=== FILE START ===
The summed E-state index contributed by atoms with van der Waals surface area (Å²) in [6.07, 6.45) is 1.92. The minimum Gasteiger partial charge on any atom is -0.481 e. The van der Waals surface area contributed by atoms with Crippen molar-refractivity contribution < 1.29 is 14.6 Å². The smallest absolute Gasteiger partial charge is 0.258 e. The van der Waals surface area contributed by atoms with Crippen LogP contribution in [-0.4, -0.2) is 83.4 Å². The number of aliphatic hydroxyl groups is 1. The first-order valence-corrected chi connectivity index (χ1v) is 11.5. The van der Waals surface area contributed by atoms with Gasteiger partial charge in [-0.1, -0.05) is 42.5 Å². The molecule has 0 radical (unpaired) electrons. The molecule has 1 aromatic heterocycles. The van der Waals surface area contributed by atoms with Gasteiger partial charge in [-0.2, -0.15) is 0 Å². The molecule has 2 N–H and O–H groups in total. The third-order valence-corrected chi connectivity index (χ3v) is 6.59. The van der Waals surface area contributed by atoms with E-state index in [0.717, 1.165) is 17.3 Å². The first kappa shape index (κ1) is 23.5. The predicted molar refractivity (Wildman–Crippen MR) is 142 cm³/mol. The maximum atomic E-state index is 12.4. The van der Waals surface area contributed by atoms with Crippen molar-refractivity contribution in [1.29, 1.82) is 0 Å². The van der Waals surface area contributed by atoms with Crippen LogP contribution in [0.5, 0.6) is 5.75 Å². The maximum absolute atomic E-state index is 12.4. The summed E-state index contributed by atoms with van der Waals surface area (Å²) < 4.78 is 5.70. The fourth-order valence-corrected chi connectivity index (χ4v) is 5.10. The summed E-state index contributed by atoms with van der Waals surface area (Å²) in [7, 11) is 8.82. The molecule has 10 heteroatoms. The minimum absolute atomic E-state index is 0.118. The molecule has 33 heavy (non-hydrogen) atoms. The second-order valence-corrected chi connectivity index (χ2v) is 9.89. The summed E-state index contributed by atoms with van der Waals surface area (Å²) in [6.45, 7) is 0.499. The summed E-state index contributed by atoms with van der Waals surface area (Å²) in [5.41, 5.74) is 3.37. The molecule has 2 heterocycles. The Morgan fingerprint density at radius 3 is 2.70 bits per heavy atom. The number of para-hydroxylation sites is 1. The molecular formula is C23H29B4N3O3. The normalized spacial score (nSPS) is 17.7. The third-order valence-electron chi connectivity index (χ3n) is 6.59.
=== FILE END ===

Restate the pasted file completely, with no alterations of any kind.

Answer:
The summed E-state index contributed by atoms with van der Waals surface area (Å²) in [6.07, 6.45) is 1.92. The minimum Gasteiger partial charge on any atom is -0.481 e. The van der Waals surface area contributed by atoms with Crippen molar-refractivity contribution < 1.29 is 14.6 Å². The smallest absolute Gasteiger partial charge is 0.258 e. The van der Waals surface area contributed by atoms with Crippen LogP contribution in [-0.4, -0.2) is 83.4 Å². The number of aliphatic hydroxyl groups is 1. The first-order valence-corrected chi connectivity index (χ1v) is 11.5. The van der Waals surface area contributed by atoms with Gasteiger partial charge in [-0.1, -0.05) is 42.5 Å². The molecule has 0 radical (unpaired) electrons. The molecule has 1 aromatic heterocycles. The van der Waals surface area contributed by atoms with Gasteiger partial charge in [-0.2, -0.15) is 0 Å². The molecule has 2 N–H and O–H groups in total. The third-order valence-corrected chi connectivity index (χ3v) is 6.59. The van der Waals surface area contributed by atoms with E-state index in [0.717, 1.165) is 17.3 Å². The first kappa shape index (κ1) is 23.5. The predicted molar refractivity (Wildman–Crippen MR) is 142 cm³/mol. The maximum atomic E-state index is 12.4. The van der Waals surface area contributed by atoms with Crippen molar-refractivity contribution in [1.29, 1.82) is 0 Å². The van der Waals surface area contributed by atoms with Crippen LogP contribution in [0.5, 0.6) is 5.75 Å². The maximum absolute atomic E-state index is 12.4. The summed E-state index contributed by atoms with van der Waals surface area (Å²) < 4.78 is 5.70. The fourth-order valence-corrected chi connectivity index (χ4v) is 5.10. The summed E-state index contributed by atoms with van der Waals surface area (Å²) in [7, 11) is 8.82. The molecule has 10 heteroatoms. The minimum absolute atomic E-state index is 0.118. The molecule has 33 heavy (non-hydrogen) atoms. The second-order valence-corrected chi connectivity index (χ2v) is 9.89. The summed E-state index contributed by atoms with van der Waals surface area (Å²) in [6.45, 7) is 0.499. The summed E-state index contributed by atoms with van der Waals surface area (Å²) in [5.41, 5.74) is 3.37. The molecule has 2 heterocycles. The Morgan fingerprint density at radius 3 is 2.70 bits per heavy atom. The number of para-hydroxylation sites is 1. The molecular formula is C23H29B4N3O3. The normalized spacial score (nSPS) is 17.7. The third-order valence-electron chi connectivity index (χ3n) is 6.59.